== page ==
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How do I replace the first blank line with two lines of content? I did see a question on replacing multiple blank lines with a single blank line in vim sed but don't quite see how to adapt that. So, for example, if my input file is:

% abd
% def

% jkl

% mno

I would like to have a sed command that replaces just the first blank line with these two lines (one containing ghi and the other containing %):

% abd
% def
% ghi
% jkl

% mno
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Is the last line supposed to stay jkl? –  Michael Mrozek May 24 '11 at 5:41
I don't understand the requirements either. What is jkl supposed to become? Could you express the requirements in English as well, for example “replace all blank lines by a fixed multi-line text” or “replace all blank lines by a blank line preceded by a copy of the next line”? –  Gilles May 24 '11 at 19:30
Oppss. Sorry, I have corrected the example. ALL lines (except the first blank line), stay as they are.. The first blank line gets replaced with %ghi\n% where the \n represents a linefeed to get me to the next line so that there is a line with just a % on it. Hope that removes the confusion. –  Peter Grill May 24 '11 at 22:29

2 Answers 2

Sed matches entire lines but doesn't include the newline, so a blank line will just be an empty string. You can use ^ to match the beginning of a line and $ to match the end, so ^$ matches a blank line. Just replace that with % ghi\n%:

sed 's/^$/% ghi\n%/'

The newline that already existed will remain, so you'll end up with % ghi on one line and % on the next

Edit: If it needs to only match once then the expression is a bit more complicated. The easiest way I know to do it in sed is:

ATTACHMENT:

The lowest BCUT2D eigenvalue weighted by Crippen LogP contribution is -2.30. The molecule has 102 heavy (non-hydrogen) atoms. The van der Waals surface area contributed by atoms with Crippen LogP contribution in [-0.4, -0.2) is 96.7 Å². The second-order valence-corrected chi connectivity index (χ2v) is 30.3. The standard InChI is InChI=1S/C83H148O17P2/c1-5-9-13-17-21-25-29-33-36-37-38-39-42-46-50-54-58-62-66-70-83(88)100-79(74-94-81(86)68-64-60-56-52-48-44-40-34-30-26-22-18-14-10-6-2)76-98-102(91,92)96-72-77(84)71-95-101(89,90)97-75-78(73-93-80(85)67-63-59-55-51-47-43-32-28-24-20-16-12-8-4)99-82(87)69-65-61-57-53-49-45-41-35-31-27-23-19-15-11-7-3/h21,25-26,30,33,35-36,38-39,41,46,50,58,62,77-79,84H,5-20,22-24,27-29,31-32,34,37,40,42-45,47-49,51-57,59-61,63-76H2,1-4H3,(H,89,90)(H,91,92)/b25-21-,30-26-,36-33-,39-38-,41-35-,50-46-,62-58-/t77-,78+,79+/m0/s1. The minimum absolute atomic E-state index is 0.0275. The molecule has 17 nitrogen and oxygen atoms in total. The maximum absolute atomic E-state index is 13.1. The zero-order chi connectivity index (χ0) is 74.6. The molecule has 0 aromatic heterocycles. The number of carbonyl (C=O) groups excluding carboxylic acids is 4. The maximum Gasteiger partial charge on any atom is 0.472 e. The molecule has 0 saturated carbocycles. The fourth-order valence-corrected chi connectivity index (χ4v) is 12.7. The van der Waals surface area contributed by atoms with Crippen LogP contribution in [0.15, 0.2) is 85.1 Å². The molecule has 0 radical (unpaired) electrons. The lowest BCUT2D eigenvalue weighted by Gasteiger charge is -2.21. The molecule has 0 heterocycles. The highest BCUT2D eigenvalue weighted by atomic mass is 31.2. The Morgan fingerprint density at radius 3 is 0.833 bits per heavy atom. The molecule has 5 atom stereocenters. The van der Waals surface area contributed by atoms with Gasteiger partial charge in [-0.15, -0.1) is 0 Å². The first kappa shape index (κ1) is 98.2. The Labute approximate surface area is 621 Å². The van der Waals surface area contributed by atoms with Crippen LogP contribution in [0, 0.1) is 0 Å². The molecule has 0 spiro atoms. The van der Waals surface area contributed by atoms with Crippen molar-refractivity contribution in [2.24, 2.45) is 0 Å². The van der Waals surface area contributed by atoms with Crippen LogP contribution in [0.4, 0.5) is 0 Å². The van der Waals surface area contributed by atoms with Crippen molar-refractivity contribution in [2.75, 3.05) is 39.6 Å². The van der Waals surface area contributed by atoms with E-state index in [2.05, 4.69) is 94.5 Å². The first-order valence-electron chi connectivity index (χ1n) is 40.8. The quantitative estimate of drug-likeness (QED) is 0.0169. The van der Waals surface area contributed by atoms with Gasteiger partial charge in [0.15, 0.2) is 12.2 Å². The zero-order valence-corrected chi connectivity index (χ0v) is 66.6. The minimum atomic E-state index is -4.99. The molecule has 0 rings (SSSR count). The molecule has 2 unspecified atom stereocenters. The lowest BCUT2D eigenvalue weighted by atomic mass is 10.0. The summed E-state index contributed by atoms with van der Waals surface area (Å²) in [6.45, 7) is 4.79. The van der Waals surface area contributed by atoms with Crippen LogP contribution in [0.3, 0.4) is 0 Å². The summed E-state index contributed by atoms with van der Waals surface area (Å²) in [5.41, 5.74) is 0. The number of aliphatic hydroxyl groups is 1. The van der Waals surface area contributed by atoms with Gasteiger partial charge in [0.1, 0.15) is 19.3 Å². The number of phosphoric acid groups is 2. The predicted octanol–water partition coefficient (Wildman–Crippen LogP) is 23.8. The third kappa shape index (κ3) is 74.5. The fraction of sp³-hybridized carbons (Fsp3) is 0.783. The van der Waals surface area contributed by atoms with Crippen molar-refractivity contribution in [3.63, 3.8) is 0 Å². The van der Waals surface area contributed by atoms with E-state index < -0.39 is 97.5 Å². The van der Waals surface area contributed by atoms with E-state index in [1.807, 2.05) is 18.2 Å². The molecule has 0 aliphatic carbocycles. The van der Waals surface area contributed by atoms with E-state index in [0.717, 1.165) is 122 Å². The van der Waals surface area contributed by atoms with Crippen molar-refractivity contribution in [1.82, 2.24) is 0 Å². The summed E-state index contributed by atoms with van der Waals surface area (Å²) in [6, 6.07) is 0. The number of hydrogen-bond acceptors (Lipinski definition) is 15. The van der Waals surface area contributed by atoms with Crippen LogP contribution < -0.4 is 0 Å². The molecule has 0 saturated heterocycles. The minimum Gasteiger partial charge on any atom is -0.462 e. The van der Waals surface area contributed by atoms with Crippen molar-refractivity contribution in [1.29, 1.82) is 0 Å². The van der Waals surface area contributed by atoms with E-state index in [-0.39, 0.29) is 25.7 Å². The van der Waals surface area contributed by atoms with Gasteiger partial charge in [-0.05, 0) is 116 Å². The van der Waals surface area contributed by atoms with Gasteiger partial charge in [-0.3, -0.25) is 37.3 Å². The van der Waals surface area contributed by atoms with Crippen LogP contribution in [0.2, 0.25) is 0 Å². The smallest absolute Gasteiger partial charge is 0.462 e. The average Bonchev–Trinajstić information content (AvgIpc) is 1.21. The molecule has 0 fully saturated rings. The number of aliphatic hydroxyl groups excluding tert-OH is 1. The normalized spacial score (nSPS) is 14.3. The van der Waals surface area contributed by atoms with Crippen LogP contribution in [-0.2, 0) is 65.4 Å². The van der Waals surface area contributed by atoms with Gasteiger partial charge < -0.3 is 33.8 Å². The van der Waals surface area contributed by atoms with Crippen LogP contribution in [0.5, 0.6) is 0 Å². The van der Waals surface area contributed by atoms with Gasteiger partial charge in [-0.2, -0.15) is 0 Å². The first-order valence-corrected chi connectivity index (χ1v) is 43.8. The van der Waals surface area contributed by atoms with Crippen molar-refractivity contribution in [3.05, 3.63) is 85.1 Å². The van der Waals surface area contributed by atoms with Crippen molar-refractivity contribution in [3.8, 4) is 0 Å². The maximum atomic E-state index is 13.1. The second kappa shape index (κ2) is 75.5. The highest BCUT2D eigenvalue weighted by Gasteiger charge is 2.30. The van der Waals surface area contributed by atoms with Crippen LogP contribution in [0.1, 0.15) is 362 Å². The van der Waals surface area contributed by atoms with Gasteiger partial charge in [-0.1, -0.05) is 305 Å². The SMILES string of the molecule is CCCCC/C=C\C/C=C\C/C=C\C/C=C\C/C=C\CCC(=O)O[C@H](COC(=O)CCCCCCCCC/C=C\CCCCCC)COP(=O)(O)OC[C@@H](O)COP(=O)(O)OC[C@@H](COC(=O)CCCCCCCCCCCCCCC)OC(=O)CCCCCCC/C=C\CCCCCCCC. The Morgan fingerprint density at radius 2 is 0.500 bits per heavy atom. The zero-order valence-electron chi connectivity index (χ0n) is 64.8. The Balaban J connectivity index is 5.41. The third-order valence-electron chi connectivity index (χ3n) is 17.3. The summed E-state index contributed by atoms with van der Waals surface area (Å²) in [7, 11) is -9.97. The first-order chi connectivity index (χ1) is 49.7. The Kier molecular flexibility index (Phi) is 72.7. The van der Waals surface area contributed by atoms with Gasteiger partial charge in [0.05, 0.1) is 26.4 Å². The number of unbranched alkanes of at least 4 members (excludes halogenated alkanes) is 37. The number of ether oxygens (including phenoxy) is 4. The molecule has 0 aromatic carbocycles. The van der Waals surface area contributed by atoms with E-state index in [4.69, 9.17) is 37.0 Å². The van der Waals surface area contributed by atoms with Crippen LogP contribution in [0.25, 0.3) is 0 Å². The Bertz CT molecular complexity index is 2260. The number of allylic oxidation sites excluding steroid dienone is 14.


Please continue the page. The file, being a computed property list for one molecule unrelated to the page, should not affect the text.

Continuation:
sed '0,/^$/ s/^$/% ghi\n%/'

The replacement is wrapped in an address range 0,/^$/, which means "only apply the following to the lines between 0 and the first line that matches ^$". Since the replacement expression checks for ^$ as well, the only line that's actually going to change is the first that matches ^$ -- the first blank line

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That works great, but I forgot to mention that i ONLY want it to replace the first blank line. I should be able to add "1" somewhere at the end , bu everywhere I try I seem to get an error. –  Peter Grill May 24 '11 at 5:52
I am getting a syntax error "bad flag in substitute command: '}'" on a Mac running 10.6.7? –  Peter Grill May 24 '11 at 6:16
If I know the line number, which I do, I can then use the following: s/^$/% ghi\\\n%/' Only problem left is that that \n shows up two characters "\" and "n" near the end of the line as opposed to inserting a carriage return. –  Peter Grill May 24 '11 at 6:44
@Peter Is the mac version of sed different? I don't really know anything about macs. If you know the line number this is way easier though: sed '3 i ghi' (to insert ghi above line 3) –  Michael Mrozek May 24 '11 at 14:01
@Michael: I do not know of any specific differences between mac sed and other. But OS X is certified as UNIX as per this question. I have posted a follow up to find if there are differences between sed on mac osx and other standard sed –  Peter Grill May 24 '11 at 18:18
sed '/^$/{i\
% ghi\

When sed finds a blank line, this inserts the two lines '% ghi' and '%', then deletes the blank line.

From the comments

This produces a syntax error.

Use a real shell instead of a sea-shell; it will save everyone grief in the long run. Place the commands on 5 lines of a simple file and use sed -f sed.script. There are probably other ways to achieve this in C shell - this works, though:

echo '/^$/{\'  > sed.script
echo '% ghi\' >> sed.script
echo '%'      >> sed.script
echo 'd'      >> sed.script
echo '}'      >> sed.script
sed -f sed.script data.file
rm -f sed.script
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This also produces a syntax errror, even if I attempt to put it on one line. –  Peter Grill May 24 '11 at 6:45
I have seen quite a few posts about giving up on csh and after your comment I will switch to sh for my script writing needs. Thanks for the frank feedback. –  Peter Grill May 24 '11 at 18:21
@Peter: the definitive demolition of C shell for programming is Csh Programming Considered Harmful. I think you just made a correct decision. –  Jonathan Leffler May 24 '11 at 18:24

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